Leaking Parker ball pen

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On 8/13/2010 10:28 PM, Ed Pawlowski wrote:

http://store.swisherpens.com/parker-duofold-blackgold-trim-ballpoint-pen-p474.aspx
Hey feller! Can I borrow your pen for a minute?
TDD
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On Fri, 13 Aug 2010 22:15:10 GMT, snipped-for-privacy@milmac.com (Doug Miller) wrote:

Sounds like a piece of overpriced junk. A 49 cent "promo" pen from my auto parts store is still going strong and it doesn't leak.
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john hamilton wrote:

Alcohol(dont drink it).
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I've found alcohol "dry gas" works nicely on ball pen ink. You can either try to swab it out with Q-tips, or soak the pen barrel in alcohol.
--
Christopher A. Young
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responding to http://www.homeownershub.com/cleaning/Leaking-Parker-ball-pen-10625-.htm DA wrote:
john hamilton wrote:

Could have been a bad OEM cartridge i.e. Parker-compatible instead of Parker. That or you can no longer trust anyone's quality [sigh] Toyota's recent debacle comes to mind.

Pen itself should clean nicely with alcohol, as others suggested. But if you are trying to clean a fabric it stained rather than the pen itself - alcohol will make even a bigger mess than it already is. The alcohol will make the stain just larger albeit less dense in color. Might as well just throw the item out.
------------------------------------- /\_/\ ((@v@)) NIGHT ():::() OWL VV-VV
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On Sat, 14 Aug 2010 18:22:25 +0000, info_at_1-script_dot snipped-for-privacy@foo.com (DA) wrote:

I believe Parker 'ink' pens are now made in France 8-(((
I don't know about their cartridges since I use a refillable (from an ink bottle!) insert-thing, but Quink is also French, according a quick glance under the bottle.
--
Frank Erskine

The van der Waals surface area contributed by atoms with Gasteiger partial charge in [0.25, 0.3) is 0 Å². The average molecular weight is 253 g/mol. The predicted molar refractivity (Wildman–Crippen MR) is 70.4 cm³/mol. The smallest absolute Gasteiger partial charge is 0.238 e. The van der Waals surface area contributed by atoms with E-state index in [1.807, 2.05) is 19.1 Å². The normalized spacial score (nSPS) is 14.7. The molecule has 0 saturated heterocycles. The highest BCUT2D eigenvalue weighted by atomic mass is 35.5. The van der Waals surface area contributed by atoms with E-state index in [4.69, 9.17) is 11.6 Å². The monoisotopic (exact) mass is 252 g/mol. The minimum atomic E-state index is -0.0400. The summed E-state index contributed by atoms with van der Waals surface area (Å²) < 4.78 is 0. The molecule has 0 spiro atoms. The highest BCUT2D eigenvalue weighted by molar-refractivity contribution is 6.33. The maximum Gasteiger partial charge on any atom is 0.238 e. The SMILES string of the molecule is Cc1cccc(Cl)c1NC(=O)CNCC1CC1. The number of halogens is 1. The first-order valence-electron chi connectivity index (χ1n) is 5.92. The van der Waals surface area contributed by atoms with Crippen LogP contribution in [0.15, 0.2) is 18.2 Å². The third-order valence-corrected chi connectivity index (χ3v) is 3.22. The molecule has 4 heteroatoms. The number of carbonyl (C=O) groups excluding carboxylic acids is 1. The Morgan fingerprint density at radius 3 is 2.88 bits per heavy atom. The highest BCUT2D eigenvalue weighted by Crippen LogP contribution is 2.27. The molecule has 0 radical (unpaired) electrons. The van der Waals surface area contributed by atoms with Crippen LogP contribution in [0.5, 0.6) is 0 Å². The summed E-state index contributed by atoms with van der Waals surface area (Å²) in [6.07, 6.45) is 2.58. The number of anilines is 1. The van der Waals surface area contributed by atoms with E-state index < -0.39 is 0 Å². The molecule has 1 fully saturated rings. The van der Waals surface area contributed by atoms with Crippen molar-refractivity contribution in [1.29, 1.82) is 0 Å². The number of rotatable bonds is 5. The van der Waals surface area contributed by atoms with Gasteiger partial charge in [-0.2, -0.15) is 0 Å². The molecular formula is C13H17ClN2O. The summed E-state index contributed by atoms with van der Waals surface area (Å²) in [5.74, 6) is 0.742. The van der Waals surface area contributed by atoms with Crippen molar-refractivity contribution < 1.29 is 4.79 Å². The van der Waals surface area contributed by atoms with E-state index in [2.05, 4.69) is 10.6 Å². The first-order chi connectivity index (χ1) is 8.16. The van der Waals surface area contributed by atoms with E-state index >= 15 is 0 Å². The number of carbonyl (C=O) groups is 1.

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Le sabotage
--
geoff

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If, like most people nowadays, you are doing most of your writing via a keyboard, and adopt a pen only for cards and signatures, you will probably find your fountain pen, and even good old Rotring, need cleaning out every time you want to use them. You may find, as I have, that good old fashioned dip pens with a good selection of nibs, and a range of small bottles of coloured inks, are actually more convenient and fun to write with. They only need a wipe with a tissue between uses. A dip mapping pen is still excellent for fine lines too.
S
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On Sun, 15 Aug 2010 01:05:28 +0100, "Spamlet"

I think I do more writing with an 'ink' pen, and real Cumberland 3H pencils... I try not to be like "most people".

I have to admit that I haven't used a 'dip' pen for a wee while. Or my Rotring - probably since college days...
--
Frank Erskine

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Try it: you will like it. Sadly, I used to use Rotring and similar pens all the time, as I never could find a biro that wrote fine enough and where the ink didn't stay tacky and leave blobs everywhere. As the fine writing problem is now mostly resolved via Excel and Word tables and diagrams, my Rotrings are always dried up solid when I would like to use them, and the little wires inside tend to break off in the cleaning. The dip mapping pen is a fair substitute. S

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Whilst not wishing to spoil the enthusiastic discussion of the properties and prices of IPA - which is less flammable than meths, and to me used to be cheaper than chips as I used to pump it into 25L drums, as a general cleaner in the print trade - I should point out that, as ballpoint ink is *oil based*, readers probably already have a cheaper cleaner in their cupboard already: white spirit. I think the preference for IPA in 'the trade' is as much for its quick evaporation as anything. It does dissolve both polar and non polar substances, but I doubt if it is as effective, for an oil based (non-polar) ink, as a non polar solvent (white spirit, paraffin, petrol etc) would be. As I've noted before, every DIYer should keep a selection of the various types of solvent to hand, so you can always find the right 'tool' for the job.
S
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Contact Parker's customer service. They might send you some free ink cartridges.
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